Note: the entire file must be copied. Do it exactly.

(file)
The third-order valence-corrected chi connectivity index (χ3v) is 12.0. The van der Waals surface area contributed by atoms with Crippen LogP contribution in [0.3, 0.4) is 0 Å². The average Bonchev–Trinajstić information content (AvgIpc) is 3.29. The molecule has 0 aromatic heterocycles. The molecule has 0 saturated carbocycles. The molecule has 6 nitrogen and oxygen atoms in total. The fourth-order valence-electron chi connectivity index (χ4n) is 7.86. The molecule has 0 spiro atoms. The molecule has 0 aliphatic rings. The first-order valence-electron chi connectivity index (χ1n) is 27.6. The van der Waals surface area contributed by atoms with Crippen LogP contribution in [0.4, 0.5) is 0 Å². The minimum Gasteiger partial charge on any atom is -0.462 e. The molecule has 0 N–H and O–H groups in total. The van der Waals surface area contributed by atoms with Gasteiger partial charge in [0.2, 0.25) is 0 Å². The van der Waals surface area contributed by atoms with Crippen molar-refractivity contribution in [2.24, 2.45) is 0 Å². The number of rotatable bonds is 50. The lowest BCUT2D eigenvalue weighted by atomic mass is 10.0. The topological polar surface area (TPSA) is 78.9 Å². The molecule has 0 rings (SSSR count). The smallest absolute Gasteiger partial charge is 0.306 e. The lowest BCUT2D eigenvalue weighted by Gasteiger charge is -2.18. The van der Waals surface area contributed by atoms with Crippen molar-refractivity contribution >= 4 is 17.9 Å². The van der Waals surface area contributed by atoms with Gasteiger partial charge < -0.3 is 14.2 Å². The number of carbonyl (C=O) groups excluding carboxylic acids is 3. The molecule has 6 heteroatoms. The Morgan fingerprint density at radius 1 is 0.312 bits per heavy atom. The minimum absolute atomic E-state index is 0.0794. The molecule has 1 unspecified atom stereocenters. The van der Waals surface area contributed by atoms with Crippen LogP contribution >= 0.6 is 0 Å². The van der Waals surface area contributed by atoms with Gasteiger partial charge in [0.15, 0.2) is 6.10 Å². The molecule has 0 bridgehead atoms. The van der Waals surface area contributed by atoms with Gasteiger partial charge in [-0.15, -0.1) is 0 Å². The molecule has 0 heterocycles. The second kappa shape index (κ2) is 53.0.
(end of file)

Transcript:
The third-order valence-corrected chi connectivity index (χ3v) is 12.0. The van der Waals surface area contributed by atoms with Crippen LogP contribution in [0.3, 0.4) is 0 Å². The average Bonchev–Trinajstić information content (AvgIpc) is 3.29. The molecule has 0 aromatic heterocycles. The molecule has 0 saturated carbocycles. The molecule has 6 nitrogen and oxygen atoms in total. The fourth-order valence-electron chi connectivity index (χ4n) is 7.86. The molecule has 0 spiro atoms. The molecule has 0 aliphatic rings. The first-order valence-electron chi connectivity index (χ1n) is 27.6. The van der Waals surface area contributed by atoms with Crippen LogP contribution in [0.4, 0.5) is 0 Å². The minimum Gasteiger partial charge on any atom is -0.462 e. The molecule has 0 N–H and O–H groups in total. The van der Waals surface area contributed by atoms with Gasteiger partial charge in [0.2, 0.25) is 0 Å². The van der Waals surface area contributed by atoms with Crippen molar-refractivity contribution in [2.24, 2.45) is 0 Å². The number of rotatable bonds is 50. The lowest BCUT2D eigenvalue weighted by atomic mass is 10.0. The topological polar surface area (TPSA) is 78.9 Å². The molecule has 0 rings (SSSR count). The smallest absolute Gasteiger partial charge is 0.306 e. The lowest BCUT2D eigenvalue weighted by Gasteiger charge is -2.18. The van der Waals surface area contributed by atoms with Crippen molar-refractivity contribution >= 4 is 17.9 Å². The van der Waals surface area contributed by atoms with Gasteiger partial charge < -0.3 is 14.2 Å². The number of carbonyl (C=O) groups excluding carboxylic acids is 3. The molecule has 6 heteroatoms. The Morgan fingerprint density at radius 1 is 0.312 bits per heavy atom. The minimum absolute atomic E-state index is 0.0794. The molecule has 1 unspecified atom stereocenters. The van der Waals surface area contributed by atoms with Crippen LogP contribution >= 0.6 is 0 Å². The van der Waals surface area contributed by atoms with Gasteiger partial charge in [0.15, 0.2) is 6.10 Å². The molecule has 0 bridgehead atoms. The van der Waals surface area contributed by atoms with Gasteiger partial charge in [-0.15, -0.1) is 0 Å². The molecule has 0 heterocycles. The second kappa shape index (κ2) is 53.0.